The War That Never Was

Wowsers, I think I found a sleeper gem this week. Brand new paperback showed up at my local bookstore. “The War That Never Was” by Michael Palmer. It’s one of the few pieces of military fiction that really works, because the author doesn’t try to come up with a contrived situation where only the Marines or a single Seal Team member or a super B-52 bomber (I’m talking about you, Dale Brown) or some other small unit saves ALL OF WESTERN CIVILIZATION AS WE KNOW IT. He also doesn’t have to bother with characterization, which most military-fiction authors do badly.

Basically, it’s a really amazing update to Sir John Winthrop Hackett’s The Third World War books. Hackett wrote the Third World War books back in the '70’s, as a kind of “what-if” the Warsaw Pact had gone after NATO with all the gloves off. Hackett’s books read sort of like a history/analysis, intercut with personal vignettes from different points of view. It’s very dry reading that only hardcore military fans would love, but Harold Coyle basically took The Third World War books as his background when he wrote Team Yankee (basically a very extended vignette of a US Armor Task Force during Hackett’s war).

“The War That Never Was” takes the premise that after the Cold War ended, a Soviet historian dusted off the results of the last major wargame that the Red Army had played against NATO, and then made contact with a US historian who had found the data from the last major wargame NATO had played against the Warsaw Pact. They decide to compare the results of each other wargame and then try to play it out, and what they came up with was reams of data. So the Soviet historian decides that he wants to really flesh out the data to make it interesting to read, so they start writing it as a novel. It’s set in 1989, which is basically right when the Soviet Union started falling apart.

It really is fascinating reading for those of us who have wondered how things might have turned out if the Soviets had tried to go out in a blaze of glory. And if you like playing strategy and war games, it really does make for some enjoyable reading. Hell, I’m only 70 pages in so far, and so far we’ve covered two theaters in the opening days of the war, the Scandavian Theater and the Med. The Sovs are kicking some major ass up in Norway, but so far they’ve been stymied in the Med, and Khadafi makes a huge error and pays for it big time.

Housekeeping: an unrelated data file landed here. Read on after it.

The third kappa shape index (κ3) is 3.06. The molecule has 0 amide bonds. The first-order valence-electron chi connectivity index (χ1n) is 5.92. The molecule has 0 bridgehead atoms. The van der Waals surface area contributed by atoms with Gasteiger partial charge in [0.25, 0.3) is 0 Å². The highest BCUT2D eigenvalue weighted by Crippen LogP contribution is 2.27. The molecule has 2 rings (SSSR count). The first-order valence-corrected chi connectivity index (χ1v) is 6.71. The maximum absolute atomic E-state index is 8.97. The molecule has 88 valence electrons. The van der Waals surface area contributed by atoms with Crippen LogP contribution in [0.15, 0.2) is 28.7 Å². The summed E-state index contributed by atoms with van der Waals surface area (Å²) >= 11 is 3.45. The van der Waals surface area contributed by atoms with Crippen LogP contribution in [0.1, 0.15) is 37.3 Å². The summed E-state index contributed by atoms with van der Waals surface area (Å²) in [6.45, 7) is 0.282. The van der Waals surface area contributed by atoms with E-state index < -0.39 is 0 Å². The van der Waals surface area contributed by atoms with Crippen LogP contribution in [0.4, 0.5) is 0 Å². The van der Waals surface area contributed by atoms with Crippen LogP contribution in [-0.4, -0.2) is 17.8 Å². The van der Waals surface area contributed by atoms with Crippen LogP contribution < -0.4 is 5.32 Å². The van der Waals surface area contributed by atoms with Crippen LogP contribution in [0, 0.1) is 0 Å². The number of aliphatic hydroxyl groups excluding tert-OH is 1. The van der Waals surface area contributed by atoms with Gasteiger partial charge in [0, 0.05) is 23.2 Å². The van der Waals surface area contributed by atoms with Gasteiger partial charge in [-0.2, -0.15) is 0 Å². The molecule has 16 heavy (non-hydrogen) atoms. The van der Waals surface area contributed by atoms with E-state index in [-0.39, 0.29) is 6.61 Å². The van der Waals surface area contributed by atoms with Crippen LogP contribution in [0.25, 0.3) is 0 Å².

Anyway, really recommend that you military fans pick it up. Nice change of pace from the usual stuff that pops up in this genre.

Thanks for the note. The book sounds interesting. I remember reading The Third World War over and over as a kid, especially the doomsday-style stuff about how NATO would have to use tactical nukes to keep the Soviets from sprinting to the coast of France. Man, I was a morbid teen.

1-Click my enemy, we meet again, and you have won again.

For some reason, that reminds me of that classic joke about World War III… a Soviet tank general runs into another Soviet tank general drinking in a cafe in Paris, and he asks, “So Comrade, who won the air war?”

Oh, and XPav, you gotta say that line about 1-Click in a Sean Connery accent. :)

Alright, got this book yesterday, erad the first 12 chapters.

Man, this thing is so dry its like eating puffed rice cakes plain. Sure, the plot is interesting, but other than that it reads like a laundry list of of names, places, and ships.

I was slightly depressed when the entire attack on West Germany was covered in about 2 pages, before they moved onto other things.